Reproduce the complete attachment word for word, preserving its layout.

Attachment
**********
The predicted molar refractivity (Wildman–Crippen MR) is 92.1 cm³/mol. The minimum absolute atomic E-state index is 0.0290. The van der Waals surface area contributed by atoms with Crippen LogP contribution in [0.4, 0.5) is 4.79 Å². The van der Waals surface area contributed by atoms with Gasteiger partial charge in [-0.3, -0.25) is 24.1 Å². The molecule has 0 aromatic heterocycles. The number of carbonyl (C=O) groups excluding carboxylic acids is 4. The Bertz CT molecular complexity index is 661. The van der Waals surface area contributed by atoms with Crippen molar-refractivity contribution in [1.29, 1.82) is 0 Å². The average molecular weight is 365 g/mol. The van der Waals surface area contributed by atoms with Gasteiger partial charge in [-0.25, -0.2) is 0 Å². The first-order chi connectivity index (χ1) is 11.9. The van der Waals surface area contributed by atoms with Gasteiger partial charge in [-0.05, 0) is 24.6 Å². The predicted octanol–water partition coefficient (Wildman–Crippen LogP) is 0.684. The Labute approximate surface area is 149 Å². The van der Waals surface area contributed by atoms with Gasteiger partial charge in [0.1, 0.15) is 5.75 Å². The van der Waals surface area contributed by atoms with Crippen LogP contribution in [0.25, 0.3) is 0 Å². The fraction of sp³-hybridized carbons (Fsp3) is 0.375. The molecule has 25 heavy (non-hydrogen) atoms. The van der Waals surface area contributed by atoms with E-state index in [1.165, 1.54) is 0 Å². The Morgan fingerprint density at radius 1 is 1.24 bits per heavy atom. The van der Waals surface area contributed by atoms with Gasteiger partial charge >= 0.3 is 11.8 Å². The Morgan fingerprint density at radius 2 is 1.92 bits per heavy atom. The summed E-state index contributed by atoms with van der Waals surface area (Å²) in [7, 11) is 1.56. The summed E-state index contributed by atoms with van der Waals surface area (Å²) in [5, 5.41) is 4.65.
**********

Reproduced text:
The predicted molar refractivity (Wildman–Crippen MR) is 92.1 cm³/mol. The minimum absolute atomic E-state index is 0.0290. The van der Waals surface area contributed by atoms with Crippen LogP contribution in [0.4, 0.5) is 4.79 Å². The van der Waals surface area contributed by atoms with Gasteiger partial charge in [-0.3, -0.25) is 24.1 Å². The molecule has 0 aromatic heterocycles. The number of carbonyl (C=O) groups excluding carboxylic acids is 4. The Bertz CT molecular complexity index is 661. The van der Waals surface area contributed by atoms with Crippen molar-refractivity contribution in [1.29, 1.82) is 0 Å². The average molecular weight is 365 g/mol. The van der Waals surface area contributed by atoms with Gasteiger partial charge in [-0.25, -0.2) is 0 Å². The first-order chi connectivity index (χ1) is 11.9. The van der Waals surface area contributed by atoms with Gasteiger partial charge in [-0.05, 0) is 24.6 Å². The predicted octanol–water partition coefficient (Wildman–Crippen LogP) is 0.684. The Labute approximate surface area is 149 Å². The van der Waals surface area contributed by atoms with Gasteiger partial charge in [0.1, 0.15) is 5.75 Å². The van der Waals surface area contributed by atoms with Crippen LogP contribution in [0.25, 0.3) is 0 Å². The fraction of sp³-hybridized carbons (Fsp3) is 0.375. The molecule has 25 heavy (non-hydrogen) atoms. The van der Waals surface area contributed by atoms with E-state index in [1.165, 1.54) is 0 Å². The Morgan fingerprint density at radius 1 is 1.24 bits per heavy atom. The van der Waals surface area contributed by atoms with Gasteiger partial charge >= 0.3 is 11.8 Å². The Morgan fingerprint density at radius 2 is 1.92 bits per heavy atom. The summed E-state index contributed by atoms with van der Waals surface area (Å²) in [7, 11) is 1.56. The summed E-state index contributed by atoms with van der Waals surface area (Å²) in [5, 5.41) is 4.65.